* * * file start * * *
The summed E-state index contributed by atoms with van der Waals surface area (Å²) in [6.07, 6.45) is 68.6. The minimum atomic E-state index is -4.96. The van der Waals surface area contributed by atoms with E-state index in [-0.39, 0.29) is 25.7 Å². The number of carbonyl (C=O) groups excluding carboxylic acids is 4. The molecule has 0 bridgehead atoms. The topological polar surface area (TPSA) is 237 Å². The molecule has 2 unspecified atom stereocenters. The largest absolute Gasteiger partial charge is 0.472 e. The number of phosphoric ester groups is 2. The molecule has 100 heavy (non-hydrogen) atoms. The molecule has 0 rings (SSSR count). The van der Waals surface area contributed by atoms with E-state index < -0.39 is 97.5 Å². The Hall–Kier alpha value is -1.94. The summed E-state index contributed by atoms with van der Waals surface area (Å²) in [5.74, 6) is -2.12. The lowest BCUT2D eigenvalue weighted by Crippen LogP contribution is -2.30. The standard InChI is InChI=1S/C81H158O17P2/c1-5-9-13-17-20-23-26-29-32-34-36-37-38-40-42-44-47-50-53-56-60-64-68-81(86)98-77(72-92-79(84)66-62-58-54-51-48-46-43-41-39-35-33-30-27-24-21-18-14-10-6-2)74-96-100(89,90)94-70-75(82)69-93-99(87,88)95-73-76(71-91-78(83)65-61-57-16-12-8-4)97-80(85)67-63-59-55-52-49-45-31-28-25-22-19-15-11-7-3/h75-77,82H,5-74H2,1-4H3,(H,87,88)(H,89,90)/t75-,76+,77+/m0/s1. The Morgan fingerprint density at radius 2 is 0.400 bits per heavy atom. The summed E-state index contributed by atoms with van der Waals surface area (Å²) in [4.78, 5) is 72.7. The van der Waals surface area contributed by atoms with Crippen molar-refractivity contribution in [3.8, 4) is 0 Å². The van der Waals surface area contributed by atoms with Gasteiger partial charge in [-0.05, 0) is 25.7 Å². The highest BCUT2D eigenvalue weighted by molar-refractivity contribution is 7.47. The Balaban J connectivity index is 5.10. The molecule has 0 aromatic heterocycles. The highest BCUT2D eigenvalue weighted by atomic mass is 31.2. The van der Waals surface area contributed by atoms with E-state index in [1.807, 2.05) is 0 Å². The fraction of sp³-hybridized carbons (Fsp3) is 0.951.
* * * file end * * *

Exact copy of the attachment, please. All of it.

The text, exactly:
The summed E-state index contributed by atoms with van der Waals surface area (Å²) in [6.07, 6.45) is 68.6. The minimum atomic E-state index is -4.96. The van der Waals surface area contributed by atoms with E-state index in [-0.39, 0.29) is 25.7 Å². The number of carbonyl (C=O) groups excluding carboxylic acids is 4. The molecule has 0 bridgehead atoms. The topological polar surface area (TPSA) is 237 Å². The molecule has 2 unspecified atom stereocenters. The largest absolute Gasteiger partial charge is 0.472 e. The number of phosphoric ester groups is 2. The molecule has 100 heavy (non-hydrogen) atoms. The molecule has 0 rings (SSSR count). The van der Waals surface area contributed by atoms with E-state index < -0.39 is 97.5 Å². The Hall–Kier alpha value is -1.94. The summed E-state index contributed by atoms with van der Waals surface area (Å²) in [5.74, 6) is -2.12. The lowest BCUT2D eigenvalue weighted by Crippen LogP contribution is -2.30. The standard InChI is InChI=1S/C81H158O17P2/c1-5-9-13-17-20-23-26-29-32-34-36-37-38-40-42-44-47-50-53-56-60-64-68-81(86)98-77(72-92-79(84)66-62-58-54-51-48-46-43-41-39-35-33-30-27-24-21-18-14-10-6-2)74-96-100(89,90)94-70-75(82)69-93-99(87,88)95-73-76(71-91-78(83)65-61-57-16-12-8-4)97-80(85)67-63-59-55-52-49-45-31-28-25-22-19-15-11-7-3/h75-77,82H,5-74H2,1-4H3,(H,87,88)(H,89,90)/t75-,76+,77+/m0/s1. The Morgan fingerprint density at radius 2 is 0.400 bits per heavy atom. The summed E-state index contributed by atoms with van der Waals surface area (Å²) in [4.78, 5) is 72.7. The van der Waals surface area contributed by atoms with Crippen molar-refractivity contribution in [3.8, 4) is 0 Å². The van der Waals surface area contributed by atoms with Gasteiger partial charge in [-0.05, 0) is 25.7 Å². The highest BCUT2D eigenvalue weighted by molar-refractivity contribution is 7.47. The Balaban J connectivity index is 5.10. The molecule has 0 aromatic heterocycles. The highest BCUT2D eigenvalue weighted by atomic mass is 31.2. The van der Waals surface area contributed by atoms with E-state index in [1.807, 2.05) is 0 Å². The fraction of sp³-hybridized carbons (Fsp3) is 0.951.